Installing Python from source

If you use Linux or MacOS and have a working compiler like gcc in your system, you can install core Python by first downloading the source tarball (pythonxxx.tar.gz) from, then following these steps (change pythonxxx to the specific file name):

tar --xz -xvf pythonxxx.tar.xz cd pythonxxx ./configure make make install

Note that you need to have root access on the machine to do this. If you do not have root access, it is possible to install everything in an arbitrary location by replacing the configure step above with

./configure --prefix=/path/to/location

If you install Python in a non-standard location you will need to use the full path to the executable to launch it (or make an alias in your .bashrc or other shell configuration file).

Next you need to install each of the core libraries. Briefly, download an archive file for each library, e.g. numpyxxx.tar.gz, then

gunzip numpyxxx.tar.gz tar -xvf numpyxxx.tar cd numpyxxx python install

Note that the gunzip and tar steps may differ depending on the archive format (.tar.gz, .tar.bz2, .tar.xz, .zip). The python command in step 4 should invoke whichever Python installation on your system you want to link to the libraries (i.e. if you have installed several Pythons, you need to use the right one here).

An alternative way to install the libraries (but not Python itself) is to use pip. To install numpy, for example, using pip, type pip install numpy into the command line of your computer. Note that you may have several Python distributions installed on your machine. Each distribution will have its own directory tree and libraries, and its own copy of pip. You need to use the pip that belongs to the python installation you intend to work with when installing libraries to be accessed by that installation.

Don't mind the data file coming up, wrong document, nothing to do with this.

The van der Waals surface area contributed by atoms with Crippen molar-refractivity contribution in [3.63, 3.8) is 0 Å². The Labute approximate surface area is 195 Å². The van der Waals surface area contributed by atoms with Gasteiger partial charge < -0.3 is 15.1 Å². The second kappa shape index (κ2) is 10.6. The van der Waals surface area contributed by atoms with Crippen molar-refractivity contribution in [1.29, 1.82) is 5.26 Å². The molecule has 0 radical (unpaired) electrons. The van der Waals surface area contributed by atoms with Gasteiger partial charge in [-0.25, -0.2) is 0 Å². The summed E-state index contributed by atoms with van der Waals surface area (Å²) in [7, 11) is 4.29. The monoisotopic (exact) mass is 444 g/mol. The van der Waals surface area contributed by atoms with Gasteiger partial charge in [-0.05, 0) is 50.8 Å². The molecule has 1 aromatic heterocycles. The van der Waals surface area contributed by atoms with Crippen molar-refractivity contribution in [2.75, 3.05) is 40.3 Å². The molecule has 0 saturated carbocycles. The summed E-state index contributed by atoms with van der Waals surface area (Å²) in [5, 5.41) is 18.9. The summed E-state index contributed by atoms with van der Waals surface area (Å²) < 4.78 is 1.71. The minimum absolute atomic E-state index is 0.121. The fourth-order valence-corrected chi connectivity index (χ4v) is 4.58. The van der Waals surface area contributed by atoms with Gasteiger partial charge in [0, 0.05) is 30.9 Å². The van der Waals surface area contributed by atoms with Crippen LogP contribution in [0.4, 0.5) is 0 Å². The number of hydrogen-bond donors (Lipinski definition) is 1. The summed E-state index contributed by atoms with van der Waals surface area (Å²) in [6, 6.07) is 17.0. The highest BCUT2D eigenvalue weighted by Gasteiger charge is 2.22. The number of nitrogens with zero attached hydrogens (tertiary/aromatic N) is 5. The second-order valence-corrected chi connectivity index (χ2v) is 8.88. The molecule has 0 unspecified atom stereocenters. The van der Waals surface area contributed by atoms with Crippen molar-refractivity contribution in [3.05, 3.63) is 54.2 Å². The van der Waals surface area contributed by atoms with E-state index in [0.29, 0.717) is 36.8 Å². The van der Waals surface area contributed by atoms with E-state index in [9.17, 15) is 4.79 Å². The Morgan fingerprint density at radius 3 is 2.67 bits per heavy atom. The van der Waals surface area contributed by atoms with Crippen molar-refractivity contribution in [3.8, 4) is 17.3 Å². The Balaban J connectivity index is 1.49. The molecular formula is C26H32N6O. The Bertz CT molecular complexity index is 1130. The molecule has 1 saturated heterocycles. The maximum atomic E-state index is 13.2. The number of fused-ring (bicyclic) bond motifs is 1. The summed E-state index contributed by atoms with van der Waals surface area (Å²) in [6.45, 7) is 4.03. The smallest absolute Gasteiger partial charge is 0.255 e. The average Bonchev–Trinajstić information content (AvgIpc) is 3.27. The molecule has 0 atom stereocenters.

If you are using Anaconda Python, you can use the command conda to install packages, e.g. conda install numpy.

vitualenv is a utility that allows you to easily maintain multiple independent Python environments. It is also useful if you want to maintain only a single environment in a non-standard location.

Installing on Windows using binaries

If you use Windows and have administrator access to your system, you can scour the web for the core language and various libraries in self-extracting executable (*.exe) format, and install them by running them (double click on the *.exe).

A good resource for up-to-date windows packages for Python is here

Using Python for data analysis in the cloud

Several services allow you to use Python without installing any software on your own machine. These services provide servers on which the scientific Python stack is installed. Users connect to these services through a web interface, so all you need to use them is a computer with a web browser. Many people see this approach as the future of scientific computing, but the current generation of cloud computing services for scientific Python has some limitations. Nevertheless, it is usable, especially for training and learning.